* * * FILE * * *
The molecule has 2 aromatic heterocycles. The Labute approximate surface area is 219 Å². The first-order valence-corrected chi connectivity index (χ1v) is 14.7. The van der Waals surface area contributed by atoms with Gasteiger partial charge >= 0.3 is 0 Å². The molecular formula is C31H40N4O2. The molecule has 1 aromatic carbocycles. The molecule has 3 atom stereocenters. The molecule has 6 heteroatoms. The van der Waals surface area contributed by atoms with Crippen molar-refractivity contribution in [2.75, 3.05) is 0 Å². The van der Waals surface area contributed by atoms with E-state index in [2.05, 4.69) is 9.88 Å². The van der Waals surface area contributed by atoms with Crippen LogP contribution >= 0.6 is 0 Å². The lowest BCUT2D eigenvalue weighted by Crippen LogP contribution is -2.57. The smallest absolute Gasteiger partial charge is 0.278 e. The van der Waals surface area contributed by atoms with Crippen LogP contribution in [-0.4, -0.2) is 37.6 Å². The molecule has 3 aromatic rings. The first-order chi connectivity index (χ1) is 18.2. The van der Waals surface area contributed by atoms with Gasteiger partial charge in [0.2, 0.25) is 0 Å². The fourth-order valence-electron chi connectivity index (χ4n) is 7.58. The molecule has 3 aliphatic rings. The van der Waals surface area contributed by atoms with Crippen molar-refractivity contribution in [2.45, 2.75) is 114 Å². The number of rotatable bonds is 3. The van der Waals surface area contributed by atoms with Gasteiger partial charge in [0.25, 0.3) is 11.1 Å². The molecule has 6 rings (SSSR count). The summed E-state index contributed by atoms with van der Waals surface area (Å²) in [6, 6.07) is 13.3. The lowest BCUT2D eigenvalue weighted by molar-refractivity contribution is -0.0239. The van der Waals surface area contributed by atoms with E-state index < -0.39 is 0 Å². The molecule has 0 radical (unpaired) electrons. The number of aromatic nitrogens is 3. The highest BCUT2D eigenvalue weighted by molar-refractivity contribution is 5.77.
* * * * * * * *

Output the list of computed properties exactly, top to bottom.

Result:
The molecule has 2 aromatic heterocycles. The Labute approximate surface area is 219 Å². The first-order valence-corrected chi connectivity index (χ1v) is 14.7. The van der Waals surface area contributed by atoms with Gasteiger partial charge >= 0.3 is 0 Å². The molecular formula is C31H40N4O2. The molecule has 1 aromatic carbocycles. The molecule has 3 atom stereocenters. The molecule has 6 heteroatoms. The van der Waals surface area contributed by atoms with Crippen molar-refractivity contribution in [2.75, 3.05) is 0 Å². The van der Waals surface area contributed by atoms with E-state index in [2.05, 4.69) is 9.88 Å². The van der Waals surface area contributed by atoms with Crippen LogP contribution >= 0.6 is 0 Å². The lowest BCUT2D eigenvalue weighted by Crippen LogP contribution is -2.57. The smallest absolute Gasteiger partial charge is 0.278 e. The van der Waals surface area contributed by atoms with Crippen LogP contribution in [-0.4, -0.2) is 37.6 Å². The molecule has 3 aromatic rings. The first-order chi connectivity index (χ1) is 18.2. The van der Waals surface area contributed by atoms with Gasteiger partial charge in [0.2, 0.25) is 0 Å². The fourth-order valence-electron chi connectivity index (χ4n) is 7.58. The molecule has 3 aliphatic rings. The van der Waals surface area contributed by atoms with Crippen molar-refractivity contribution in [2.45, 2.75) is 114 Å². The number of rotatable bonds is 3. The van der Waals surface area contributed by atoms with Gasteiger partial charge in [0.25, 0.3) is 11.1 Å². The molecule has 6 rings (SSSR count). The summed E-state index contributed by atoms with van der Waals surface area (Å²) in [6, 6.07) is 13.3. The lowest BCUT2D eigenvalue weighted by molar-refractivity contribution is -0.0239. The van der Waals surface area contributed by atoms with E-state index < -0.39 is 0 Å². The molecule has 0 radical (unpaired) electrons. The number of aromatic nitrogens is 3. The highest BCUT2D eigenvalue weighted by molar-refractivity contribution is 5.77.